The Irish Congress of Trade Unions has today published the fourth in a series of annual reports on chief executives’ pay – Because We’re Worth It: The truth about CEO pay in Ireland.
Based on the 2018 filed accounts of 26 companies – 20 of some of the biggest companies listed on the Irish Stock Exchange and 6 Irish based companies listed on the London Stock Exchange – the report shows that CEO pay increased in 11 companies, ranging from 9% in Permanent TSB to a 99% increase in Smurfit Kappa. Meanwhile, the average full-time worker’s wage was up just 2.6% on 2017.
Annual pay and benefits were close to or above €1 million for 22 of the 26 CEOs, and as much as €8.2 million.
Congress researcher, Eileen Sweeney, who has tracked the changes in the pay packets of each chief executive since 2015 said: “The building materials company, CRH continues to have the highest CEO-to-average-worker pay ratio, at 212-to-1.
“That is, it would take an ordinary worker 212 years to earn what the CRH boss took home in 2018.
“This is marginally narrower on the previous year as a result of a €296,000 reduction in the bonus paid to the chief executive to €2.04 million in 2018. However, a wide divide persists.
“It would take an average worker more than 50 years to earn what half of the bosses at top Irish companies take home each year” she added.
Commenting on the findings, Congress General Secretary Patricia King said: “The telephone number-like-salaries and the unjustifiable gap between the top and rest of the workforce needs to be urgently tackled. This is now recognised by the European Commission and the OECD – institutions not known to be natural bedfellows of trade unions.”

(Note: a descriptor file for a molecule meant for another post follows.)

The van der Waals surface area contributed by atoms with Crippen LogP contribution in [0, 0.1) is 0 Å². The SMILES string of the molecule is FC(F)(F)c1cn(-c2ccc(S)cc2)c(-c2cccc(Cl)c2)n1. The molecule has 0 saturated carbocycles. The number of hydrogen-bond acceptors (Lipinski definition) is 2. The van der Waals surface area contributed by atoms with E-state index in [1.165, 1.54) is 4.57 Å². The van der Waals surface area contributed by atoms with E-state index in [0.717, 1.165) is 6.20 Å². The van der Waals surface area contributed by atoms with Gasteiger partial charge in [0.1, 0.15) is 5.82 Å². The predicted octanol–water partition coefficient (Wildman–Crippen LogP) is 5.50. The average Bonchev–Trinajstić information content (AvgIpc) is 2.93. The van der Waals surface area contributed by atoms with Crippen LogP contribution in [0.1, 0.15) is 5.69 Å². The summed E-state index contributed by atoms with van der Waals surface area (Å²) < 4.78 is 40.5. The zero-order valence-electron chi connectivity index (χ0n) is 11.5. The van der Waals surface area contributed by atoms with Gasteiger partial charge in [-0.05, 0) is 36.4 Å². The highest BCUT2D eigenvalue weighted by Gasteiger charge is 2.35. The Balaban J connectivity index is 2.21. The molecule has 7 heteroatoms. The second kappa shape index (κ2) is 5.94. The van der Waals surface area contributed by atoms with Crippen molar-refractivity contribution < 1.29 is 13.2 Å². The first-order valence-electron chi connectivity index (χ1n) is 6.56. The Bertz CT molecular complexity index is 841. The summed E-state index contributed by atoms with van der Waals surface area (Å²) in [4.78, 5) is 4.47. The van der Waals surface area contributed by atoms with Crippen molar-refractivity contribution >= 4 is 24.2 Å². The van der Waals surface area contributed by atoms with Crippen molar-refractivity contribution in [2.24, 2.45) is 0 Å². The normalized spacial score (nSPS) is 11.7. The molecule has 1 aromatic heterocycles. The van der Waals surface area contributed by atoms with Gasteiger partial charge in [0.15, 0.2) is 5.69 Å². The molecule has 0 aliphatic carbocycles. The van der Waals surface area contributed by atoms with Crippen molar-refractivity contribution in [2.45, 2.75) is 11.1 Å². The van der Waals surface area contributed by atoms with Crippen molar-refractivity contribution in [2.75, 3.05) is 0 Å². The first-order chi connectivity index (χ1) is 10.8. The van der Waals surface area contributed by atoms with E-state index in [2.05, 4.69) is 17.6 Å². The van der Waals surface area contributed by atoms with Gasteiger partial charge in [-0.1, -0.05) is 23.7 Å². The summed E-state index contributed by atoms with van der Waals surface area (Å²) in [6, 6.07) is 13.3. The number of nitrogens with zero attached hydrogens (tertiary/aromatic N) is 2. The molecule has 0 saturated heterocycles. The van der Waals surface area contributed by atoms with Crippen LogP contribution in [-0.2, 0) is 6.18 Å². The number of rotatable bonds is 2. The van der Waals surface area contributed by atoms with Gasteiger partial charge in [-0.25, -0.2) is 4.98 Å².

Earlier this year, the European Commission pointed out that market income inequality (i.e. income before taxes are deducted and social welfare top-ups are added) in Ireland is the highest in the EU28. The OECD’s 2018 economic survey of Ireland also pointed out that income inequality and poverty in market income are high.
“The new EU Shareholder Rights Directive, which was due to have become Irish law by June of this year but has not yet happened, is a good first step in pay transparency and tackling wage inequality” said Congress Social Policy Officer, Dr Laura Bambrick.
The directive, for the first time, requires listed companies explain how the pay of their employees were taken into account when determining the salaries for company bosses.
“However, despite the efforts of Congress, as detailed in our report, Government refuses to grasp the opportunity the directive presents to include more ambitious provisions – such as legally obliging listed companies to make pay ratio disclosures” said Dr Bambrick.
She added: “Publicly listed companies are required by stock market rules to publish certain information, including pay of their management team. Private companies are under no such obligation and their executives’ pay remains shrouded in secrecy. But, there is nothing to prevent a future Government making such reporting a requirement of firms tendering for public contracts.”
“Government ignores the enormous economic and social consequences of excessive executive pay at our collective peril” warns Ms King.